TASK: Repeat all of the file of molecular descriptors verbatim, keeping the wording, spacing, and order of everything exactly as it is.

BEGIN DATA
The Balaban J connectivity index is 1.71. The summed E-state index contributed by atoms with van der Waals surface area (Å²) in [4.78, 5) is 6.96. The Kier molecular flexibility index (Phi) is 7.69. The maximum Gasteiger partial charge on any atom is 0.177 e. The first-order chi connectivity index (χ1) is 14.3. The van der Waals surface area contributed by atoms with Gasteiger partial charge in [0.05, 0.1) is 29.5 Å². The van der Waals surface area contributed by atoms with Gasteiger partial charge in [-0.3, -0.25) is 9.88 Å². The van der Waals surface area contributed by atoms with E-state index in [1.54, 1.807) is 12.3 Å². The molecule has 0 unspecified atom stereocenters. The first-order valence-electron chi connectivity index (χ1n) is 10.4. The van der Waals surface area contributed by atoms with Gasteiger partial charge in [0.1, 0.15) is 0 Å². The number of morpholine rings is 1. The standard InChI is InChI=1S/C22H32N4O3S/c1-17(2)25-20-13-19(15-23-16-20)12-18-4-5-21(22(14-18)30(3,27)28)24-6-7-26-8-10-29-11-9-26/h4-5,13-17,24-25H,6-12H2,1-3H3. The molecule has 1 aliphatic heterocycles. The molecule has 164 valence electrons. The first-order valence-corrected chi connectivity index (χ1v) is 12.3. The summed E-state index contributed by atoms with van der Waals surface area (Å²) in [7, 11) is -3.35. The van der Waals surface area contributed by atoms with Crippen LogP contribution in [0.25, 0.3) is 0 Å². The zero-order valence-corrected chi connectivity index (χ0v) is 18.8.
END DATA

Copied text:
The Balaban J connectivity index is 1.71. The summed E-state index contributed by atoms with van der Waals surface area (Å²) in [4.78, 5) is 6.96. The Kier molecular flexibility index (Phi) is 7.69. The maximum Gasteiger partial charge on any atom is 0.177 e. The first-order chi connectivity index (χ1) is 14.3. The van der Waals surface area contributed by atoms with Gasteiger partial charge in [0.05, 0.1) is 29.5 Å². The van der Waals surface area contributed by atoms with Gasteiger partial charge in [-0.3, -0.25) is 9.88 Å². The van der Waals surface area contributed by atoms with E-state index in [1.54, 1.807) is 12.3 Å². The molecule has 0 unspecified atom stereocenters. The first-order valence-electron chi connectivity index (χ1n) is 10.4. The van der Waals surface area contributed by atoms with Gasteiger partial charge in [0.1, 0.15) is 0 Å². The number of morpholine rings is 1. The standard InChI is InChI=1S/C22H32N4O3S/c1-17(2)25-20-13-19(15-23-16-20)12-18-4-5-21(22(14-18)30(3,27)28)24-6-7-26-8-10-29-11-9-26/h4-5,13-17,24-25H,6-12H2,1-3H3. The molecule has 1 aliphatic heterocycles. The molecule has 164 valence electrons. The first-order valence-corrected chi connectivity index (χ1v) is 12.3. The summed E-state index contributed by atoms with van der Waals surface area (Å²) in [7, 11) is -3.35. The van der Waals surface area contributed by atoms with Crippen LogP contribution in [0.25, 0.3) is 0 Å². The zero-order valence-corrected chi connectivity index (χ0v) is 18.8.